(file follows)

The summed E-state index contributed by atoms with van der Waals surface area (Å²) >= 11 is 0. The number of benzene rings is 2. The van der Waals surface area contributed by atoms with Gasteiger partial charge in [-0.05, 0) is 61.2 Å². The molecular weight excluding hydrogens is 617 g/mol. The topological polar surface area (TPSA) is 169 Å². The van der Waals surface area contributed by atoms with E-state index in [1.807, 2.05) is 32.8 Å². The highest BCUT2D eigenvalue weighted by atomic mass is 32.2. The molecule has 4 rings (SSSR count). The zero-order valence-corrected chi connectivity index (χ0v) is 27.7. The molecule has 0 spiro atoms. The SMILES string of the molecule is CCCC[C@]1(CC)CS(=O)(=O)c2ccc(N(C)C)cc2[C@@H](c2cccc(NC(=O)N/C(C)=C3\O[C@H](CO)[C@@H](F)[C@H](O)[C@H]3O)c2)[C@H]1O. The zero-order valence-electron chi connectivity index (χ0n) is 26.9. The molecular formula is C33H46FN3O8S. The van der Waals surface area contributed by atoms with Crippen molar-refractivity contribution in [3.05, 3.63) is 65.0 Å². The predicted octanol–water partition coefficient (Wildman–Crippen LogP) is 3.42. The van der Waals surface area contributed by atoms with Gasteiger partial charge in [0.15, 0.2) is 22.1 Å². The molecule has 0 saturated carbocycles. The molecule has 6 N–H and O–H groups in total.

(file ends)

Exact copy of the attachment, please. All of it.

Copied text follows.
The summed E-state index contributed by atoms with van der Waals surface area (Å²) >= 11 is 0. The number of benzene rings is 2. The van der Waals surface area contributed by atoms with Gasteiger partial charge in [-0.05, 0) is 61.2 Å². The molecular weight excluding hydrogens is 617 g/mol. The topological polar surface area (TPSA) is 169 Å². The van der Waals surface area contributed by atoms with E-state index in [1.807, 2.05) is 32.8 Å². The highest BCUT2D eigenvalue weighted by atomic mass is 32.2. The molecule has 4 rings (SSSR count). The zero-order valence-corrected chi connectivity index (χ0v) is 27.7. The molecule has 0 spiro atoms. The SMILES string of the molecule is CCCC[C@]1(CC)CS(=O)(=O)c2ccc(N(C)C)cc2[C@@H](c2cccc(NC(=O)N/C(C)=C3\O[C@H](CO)[C@@H](F)[C@H](O)[C@H]3O)c2)[C@H]1O. The zero-order valence-electron chi connectivity index (χ0n) is 26.9. The molecular formula is C33H46FN3O8S. The van der Waals surface area contributed by atoms with Crippen molar-refractivity contribution in [3.05, 3.63) is 65.0 Å². The predicted octanol–water partition coefficient (Wildman–Crippen LogP) is 3.42. The van der Waals surface area contributed by atoms with Gasteiger partial charge in [0.15, 0.2) is 22.1 Å². The molecule has 0 saturated carbocycles. The molecule has 6 N–H and O–H groups in total.